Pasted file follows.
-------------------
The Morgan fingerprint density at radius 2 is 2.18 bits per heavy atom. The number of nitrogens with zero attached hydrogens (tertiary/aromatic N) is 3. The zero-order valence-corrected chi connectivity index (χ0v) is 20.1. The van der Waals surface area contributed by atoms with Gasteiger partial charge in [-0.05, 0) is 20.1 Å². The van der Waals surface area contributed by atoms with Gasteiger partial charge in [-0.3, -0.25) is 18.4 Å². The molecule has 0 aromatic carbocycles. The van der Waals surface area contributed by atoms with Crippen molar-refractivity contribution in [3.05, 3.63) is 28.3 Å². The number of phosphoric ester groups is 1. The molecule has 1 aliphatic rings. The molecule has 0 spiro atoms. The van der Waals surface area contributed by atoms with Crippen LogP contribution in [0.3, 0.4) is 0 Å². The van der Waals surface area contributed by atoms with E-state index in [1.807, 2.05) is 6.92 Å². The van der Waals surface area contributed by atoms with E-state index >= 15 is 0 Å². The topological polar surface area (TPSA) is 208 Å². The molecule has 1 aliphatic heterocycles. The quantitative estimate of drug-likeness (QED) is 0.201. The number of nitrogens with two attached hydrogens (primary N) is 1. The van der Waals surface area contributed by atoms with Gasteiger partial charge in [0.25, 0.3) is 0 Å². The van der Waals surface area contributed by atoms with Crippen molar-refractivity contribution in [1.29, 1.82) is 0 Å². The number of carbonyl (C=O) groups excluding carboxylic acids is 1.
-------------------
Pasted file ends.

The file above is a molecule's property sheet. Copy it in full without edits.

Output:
The Morgan fingerprint density at radius 2 is 2.18 bits per heavy atom. The number of nitrogens with zero attached hydrogens (tertiary/aromatic N) is 3. The zero-order valence-corrected chi connectivity index (χ0v) is 20.1. The van der Waals surface area contributed by atoms with Gasteiger partial charge in [-0.05, 0) is 20.1 Å². The van der Waals surface area contributed by atoms with Gasteiger partial charge in [-0.3, -0.25) is 18.4 Å². The molecule has 0 aromatic carbocycles. The van der Waals surface area contributed by atoms with Crippen molar-refractivity contribution in [3.05, 3.63) is 28.3 Å². The number of phosphoric ester groups is 1. The molecule has 1 aliphatic rings. The molecule has 0 spiro atoms. The van der Waals surface area contributed by atoms with Crippen LogP contribution in [0.3, 0.4) is 0 Å². The van der Waals surface area contributed by atoms with E-state index in [1.807, 2.05) is 6.92 Å². The van der Waals surface area contributed by atoms with E-state index >= 15 is 0 Å². The topological polar surface area (TPSA) is 208 Å². The molecule has 1 aliphatic heterocycles. The quantitative estimate of drug-likeness (QED) is 0.201. The number of nitrogens with two attached hydrogens (primary N) is 1. The van der Waals surface area contributed by atoms with Gasteiger partial charge in [0.25, 0.3) is 0 Å². The van der Waals surface area contributed by atoms with Crippen molar-refractivity contribution in [1.29, 1.82) is 0 Å². The number of carbonyl (C=O) groups excluding carboxylic acids is 1.